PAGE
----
“I thought we (showed toughness) in the last two minutes,” Jipson said. “But we talk about playing for 32 minutes. You need that type of toughness. You need that type of attitude.”
One positive sign for EL was the play of sophomore forward Emily Jacques. She had missed the last few games of the regular season with a knee injury and was day-to-day and not active in all practices leading up to opening night.
“I felt good,” Jacques said following the win. “I was a little nervous about it.”
Jacques was tentative early but finished with nine points and seven blocks, including a decisive defensive stop late in the game. Though she was banged up on one play, she flexed her leg, deemed herself okay and kept going.
“It got better as the game went on,” she said. “It was a little tight at the beginning.”
Vikings prepared for Augusta debut
While the Oxford Hills girls have been regular guests at the Augusta Civic Center since the Eastern A tournament moved there in 2006, the boys team made its first tournament appearance on the ACC floor in Saturday’s quarterfinal win over Bangor.
To prepare for the unfamiliar surroundings, the Vikings scrimmaged at Southern Maine Technical College to get used to a bigger court. They also scheduled a practice at Gould Academy’s Farnsworth Fieldhouse to get a fell for the depth behind the backboards at the ACC, but that was scuttled due to Thursday’s snowstorm.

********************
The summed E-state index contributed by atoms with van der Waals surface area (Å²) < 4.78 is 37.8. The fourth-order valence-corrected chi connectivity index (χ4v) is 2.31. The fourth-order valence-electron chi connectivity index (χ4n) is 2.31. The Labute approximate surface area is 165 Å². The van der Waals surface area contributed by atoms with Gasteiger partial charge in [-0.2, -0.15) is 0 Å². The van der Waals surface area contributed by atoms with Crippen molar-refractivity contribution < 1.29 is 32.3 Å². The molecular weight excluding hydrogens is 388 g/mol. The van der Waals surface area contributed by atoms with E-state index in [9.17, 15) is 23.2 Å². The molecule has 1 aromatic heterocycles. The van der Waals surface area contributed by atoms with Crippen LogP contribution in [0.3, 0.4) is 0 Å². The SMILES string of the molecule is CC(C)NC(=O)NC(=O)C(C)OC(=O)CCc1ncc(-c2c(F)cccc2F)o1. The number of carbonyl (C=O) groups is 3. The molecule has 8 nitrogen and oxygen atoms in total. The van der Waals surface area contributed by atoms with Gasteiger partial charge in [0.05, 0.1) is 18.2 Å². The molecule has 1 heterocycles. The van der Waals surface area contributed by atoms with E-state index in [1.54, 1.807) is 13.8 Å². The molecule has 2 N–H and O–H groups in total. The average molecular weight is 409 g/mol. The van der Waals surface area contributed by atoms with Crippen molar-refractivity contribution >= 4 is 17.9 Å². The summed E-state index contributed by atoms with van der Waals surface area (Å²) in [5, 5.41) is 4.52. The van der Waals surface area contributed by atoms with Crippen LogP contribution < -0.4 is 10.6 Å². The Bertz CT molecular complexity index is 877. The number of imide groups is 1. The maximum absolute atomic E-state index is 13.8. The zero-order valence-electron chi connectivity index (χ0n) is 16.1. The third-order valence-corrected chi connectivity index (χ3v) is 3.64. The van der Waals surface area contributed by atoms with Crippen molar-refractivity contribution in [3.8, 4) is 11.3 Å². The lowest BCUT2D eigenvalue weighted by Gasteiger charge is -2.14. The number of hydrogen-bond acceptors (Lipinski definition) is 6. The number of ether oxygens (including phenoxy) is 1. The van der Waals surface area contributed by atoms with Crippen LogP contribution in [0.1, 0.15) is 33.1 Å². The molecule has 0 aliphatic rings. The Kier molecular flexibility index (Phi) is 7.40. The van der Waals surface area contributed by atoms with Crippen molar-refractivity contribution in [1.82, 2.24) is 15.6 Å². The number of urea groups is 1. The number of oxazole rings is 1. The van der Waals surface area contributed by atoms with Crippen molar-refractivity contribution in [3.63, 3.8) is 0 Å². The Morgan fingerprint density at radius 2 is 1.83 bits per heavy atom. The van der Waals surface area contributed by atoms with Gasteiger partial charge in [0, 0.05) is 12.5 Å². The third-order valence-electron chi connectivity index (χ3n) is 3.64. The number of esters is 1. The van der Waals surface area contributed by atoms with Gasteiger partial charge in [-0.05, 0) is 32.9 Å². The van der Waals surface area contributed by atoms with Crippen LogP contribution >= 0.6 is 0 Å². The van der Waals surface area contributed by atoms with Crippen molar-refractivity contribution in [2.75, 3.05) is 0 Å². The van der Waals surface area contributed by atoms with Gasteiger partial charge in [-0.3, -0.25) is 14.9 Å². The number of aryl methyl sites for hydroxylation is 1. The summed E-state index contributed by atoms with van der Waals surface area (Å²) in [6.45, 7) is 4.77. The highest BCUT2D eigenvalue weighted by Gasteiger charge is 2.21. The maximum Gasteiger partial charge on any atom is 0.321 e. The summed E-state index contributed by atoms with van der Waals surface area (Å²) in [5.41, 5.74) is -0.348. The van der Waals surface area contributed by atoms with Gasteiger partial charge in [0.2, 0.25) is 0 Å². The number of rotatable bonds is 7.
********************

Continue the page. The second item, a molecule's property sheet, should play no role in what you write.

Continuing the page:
Senior forward Luke Davidson said he instantly felt comfortable on the ACC floor.
“I thought it’d be a lot more different than it actually was,” said Davidson, who had 10 points in the Vikings’ 44-41 win. “I went out there and the floor is so beautiful, it’s amazing. Going out there (for warmups) and shooting and stuff, it felt right.”
Physical preparations aside, coach Scott Graffam was confident his team could handle the tournament pressure.
“We’ve got a lot of baseball players that have been in playoff games. They’ve been in big games, so I didn’t think it was going to be that big of a difference,” Graffam said. “We just told them go up there and have some fun.”
The Vikings last reached the quarterfinals in 2005, when the regional was still played at the Bangor Auditorium. They made it as far as the regional final that year, losing to eventual state champion Hampden Academy. Tournament appearances in 2006, 2009 and 2013 ended in the preliminary round.
Wednesday’s semifinal opponent is second-seeded Brunswick (14-5), which defeated Mt. Ararat in the quarterfinals, 73-54. The Dragons and Vikings met twice during the regular season, with each team winning at home. Oxford Hills won, 57-39, on Dec. 19. Brunswick won, 70-55, on Feb. 4.
Game time Wednesday is 7 p.m.
Though Mt. Blue came up short in its hopes to topple the top-seeded Red Eddies Friday, the Cougars showed some promise.
Mt. Blue has grown as a team this year after losing a number of veterans from last year. Only senior Miranda Nicely was a regular returning.
“We’ve got a lot of kids coming back and some good ones coming up,” said Mt. Blue coach Tom Philbrick. “So we’re excited. I think the program is going in the right direction. We’re going to miss Miranda, Kiana (Thompson) and Emily (Knowles). Emily played huge (Friday) and Kiana played huge. We put it together.”